Re: JavaScript-Driven Accelerated Animations

On Wed, Oct 2, 2013 at 11:28 AM, Ian Vollick <> wrote:
> Hi All,
> I've been informally discussing an idea that would allow JavaScript to drive
> animations of certain CSS properties from a web worker thread. I've put
> together a high level explainer for the idea here:
> If you have a moment, please take a look and let me know what you think.
> Here's a snippet from the doc:
> JavaScript-driven animations are extremely flexible and powerful, but are
> subject to main thread jank (by jank, I mean unpredictable interruptions in
> the rate that animations are serviced on a thread due to other, unrelated
> work on that thread). And although JavaScript can run on a web worker, DOM
> access and CSS property animations are not permitted. Despite their
> susceptibility to main thread jank, main thread animations are widely used;
> they're the only way to create common effects such as parallax,
> position-sticky, image carousels, custom scroll animations, iphone-style
> contact lists, and physics-based animations. In a perfect world, the main
> thread would always be responsive enough to guarantee that a JavaScript
> animation callback would be serviced every frame. In reality, this is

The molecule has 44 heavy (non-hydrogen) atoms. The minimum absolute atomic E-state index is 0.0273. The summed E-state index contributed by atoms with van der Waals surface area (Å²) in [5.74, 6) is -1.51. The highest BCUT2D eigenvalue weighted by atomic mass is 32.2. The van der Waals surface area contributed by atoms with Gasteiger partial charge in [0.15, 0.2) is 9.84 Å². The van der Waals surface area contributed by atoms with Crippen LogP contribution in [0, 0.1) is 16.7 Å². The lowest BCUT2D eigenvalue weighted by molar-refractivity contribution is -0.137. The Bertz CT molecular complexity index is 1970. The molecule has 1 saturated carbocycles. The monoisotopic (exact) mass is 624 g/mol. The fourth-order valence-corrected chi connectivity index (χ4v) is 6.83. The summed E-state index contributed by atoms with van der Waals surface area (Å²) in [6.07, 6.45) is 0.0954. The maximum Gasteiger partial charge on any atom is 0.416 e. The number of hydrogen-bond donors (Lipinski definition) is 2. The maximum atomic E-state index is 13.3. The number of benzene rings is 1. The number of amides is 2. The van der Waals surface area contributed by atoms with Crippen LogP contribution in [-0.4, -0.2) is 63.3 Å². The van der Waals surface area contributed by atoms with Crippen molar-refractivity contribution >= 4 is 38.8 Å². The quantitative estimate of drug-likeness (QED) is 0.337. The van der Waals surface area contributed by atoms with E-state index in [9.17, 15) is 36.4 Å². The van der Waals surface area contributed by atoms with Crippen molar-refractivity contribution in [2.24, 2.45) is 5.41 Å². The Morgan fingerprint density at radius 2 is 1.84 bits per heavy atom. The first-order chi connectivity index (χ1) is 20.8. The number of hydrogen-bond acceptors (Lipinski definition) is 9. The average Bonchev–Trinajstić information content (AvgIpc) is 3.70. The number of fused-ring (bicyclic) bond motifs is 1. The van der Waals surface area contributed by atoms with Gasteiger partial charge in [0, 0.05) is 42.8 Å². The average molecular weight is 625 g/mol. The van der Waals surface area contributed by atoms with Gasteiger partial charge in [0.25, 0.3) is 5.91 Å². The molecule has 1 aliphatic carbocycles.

> extremely hard to achieve, both for user agents and developers of large
> sites composed of disparate components. The result is a lot of janky pages.
> Why can't we update CSS properties from a worker thread? Updating CSS
> properties could effect a style recalc or a layout and those operations must
> happen on the main thread. That said, there are certain 'layout-free'
> properties that can be modified without these side effects. These properties
> include transform, opacity and scroll offset. Clearly identifying these
> layout-free properties and allowing them to be animated from any thread
> would provide a simple and powerful way to achieve smooth animations.

I strongly support this.  Dean recently said that the WebKit team had
come around to my earlier idea of Scroll-Driven Animations, and this
idea from Ian is basically an explanation of that idea.

In other words, while I want to pursue Scroll-Driven Animations or
something very close to it, to make a lot of common effects very easy,
it will always be somewhat constrained to what we implementors
*decide* to expose.  Ian's idea here lets authors do *anything* they
want, at only a tiny cost over doing it within the bounds of what we
expose with SDA.


Received on Wednesday, 2 October 2013 21:19:27 UTC